In 1967 Ann Dunham married Lolo Soetoro, an Indonesian oil manager and practicing Muslim whom she meet at the university. [1] Later that year they moved to Jakarta, Indonesia. While in Indonesia Ann got a job at the American embassy teaching English. [2]

Barack's half-sister, Maya Soetoro was born in Indonesia in 1970. Ann, Obama and his sister Maya moved back to Hawaii in 1974 attending the University of Hawaii as a graduate student. Three years later Ann Dunham returned to Indonesia with Maya, leaving Barack to be raised by his grandparents. [3] She divorced Soetoro in 1980.

Dunham traveled around the world, pursuing a career in rural development that took her to Ghana, India, Thailand, Indonesia, Nepal and Bangladesh. She learned to speak Javanese, French, Indonesian and some Urdu. [4] In 1986 Ann Dunham worked on a developmental project in Pakistan. Later that year Ann and her daughter traveled the Silk Road in China. [5] In 1992 she earned a Ph.D. in anthropology from the University of Hawaii. Her dissertation, "Peasant blacksmithing in Indonesia: Surviving and Thriving Against All Odds," was 1067 pages long. She worked for the Ford Foundation and promoted Microlending.

Political views

Barack Obama, Sr. and Ann on his return visit to Hawaii, December 1971

During Obama's campaign for the 2008 presidential election he portrayed his mother as a conservative girl from Kansas; however in reality she was a radical leftist and cutural Marxist. She lived in the Seattle area; spending her teenage years in Seattle’s coffee shops with other young leftist radicals. Obama claims his mother's family were conserevative Methodists or Baptists from Kansas. However his mother's parents were members of a left-wing Unitarian church near Seattle. The church located in Bellevue, Washington was nicknamed "the little red church," because of its communist leanings.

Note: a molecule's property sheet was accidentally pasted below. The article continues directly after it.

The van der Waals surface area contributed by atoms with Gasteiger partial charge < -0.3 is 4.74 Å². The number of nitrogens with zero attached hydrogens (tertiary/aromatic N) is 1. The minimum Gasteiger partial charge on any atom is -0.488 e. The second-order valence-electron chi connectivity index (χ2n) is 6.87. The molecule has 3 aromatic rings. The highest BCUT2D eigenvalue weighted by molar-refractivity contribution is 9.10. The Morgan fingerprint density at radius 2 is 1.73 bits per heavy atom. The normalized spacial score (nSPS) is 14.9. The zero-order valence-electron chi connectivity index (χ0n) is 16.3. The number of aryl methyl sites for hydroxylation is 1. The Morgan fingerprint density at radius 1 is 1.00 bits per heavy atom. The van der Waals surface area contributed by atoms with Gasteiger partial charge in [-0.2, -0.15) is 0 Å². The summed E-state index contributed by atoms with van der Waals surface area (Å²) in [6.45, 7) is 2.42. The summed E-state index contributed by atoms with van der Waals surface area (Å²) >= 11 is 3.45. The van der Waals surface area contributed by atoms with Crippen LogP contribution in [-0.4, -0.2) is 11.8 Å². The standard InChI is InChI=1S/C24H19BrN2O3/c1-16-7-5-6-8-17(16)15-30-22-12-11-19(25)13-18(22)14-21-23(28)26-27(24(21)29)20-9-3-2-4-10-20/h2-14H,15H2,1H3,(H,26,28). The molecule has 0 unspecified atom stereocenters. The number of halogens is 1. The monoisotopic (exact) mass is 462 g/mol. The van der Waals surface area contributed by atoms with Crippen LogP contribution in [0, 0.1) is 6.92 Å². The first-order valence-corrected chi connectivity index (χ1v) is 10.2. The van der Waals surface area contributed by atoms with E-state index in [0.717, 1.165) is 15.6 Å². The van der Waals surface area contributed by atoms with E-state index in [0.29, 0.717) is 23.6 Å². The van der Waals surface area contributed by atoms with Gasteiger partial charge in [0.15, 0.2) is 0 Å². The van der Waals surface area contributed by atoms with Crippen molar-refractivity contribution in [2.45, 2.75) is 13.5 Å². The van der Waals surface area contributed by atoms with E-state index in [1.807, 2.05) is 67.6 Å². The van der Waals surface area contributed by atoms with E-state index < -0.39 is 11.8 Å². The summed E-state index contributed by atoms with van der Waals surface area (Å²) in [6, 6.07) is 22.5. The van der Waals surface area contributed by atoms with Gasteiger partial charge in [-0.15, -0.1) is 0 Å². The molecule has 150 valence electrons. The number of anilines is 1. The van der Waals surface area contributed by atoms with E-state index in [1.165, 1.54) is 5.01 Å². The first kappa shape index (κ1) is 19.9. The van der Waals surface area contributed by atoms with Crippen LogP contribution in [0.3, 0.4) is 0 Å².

The school Ann attended, Mercer Island High School, was a hotbed of pro-Marxist radical teachers. John Stenhouse, board member, told the House Un-American Activities Subcommittee that he had been a member of the Communist Party USA and this school has a number of Marxists on it's staff. Two teachers at this school, Val Foubert and Jim Wichterman, both Frankfurt School style Marxists, taught a critical theory curriculum to students which included; rejection of societal norms, attacks on Christianity, the traditional family, and assigned readings by Karl Marx. The hallway between Foubert’s and Wichterman classrooms was sometimes called "anarchy ally."

Dunham has been described by her friends as "a fellow traveler..." meaning a communist sympathizer. [6]

In an interview, Barack Obama referred to his mother as "the dominant figure in my formative years... The values she taught me continue to be my touchstone when it comes to how I go about the world of politics."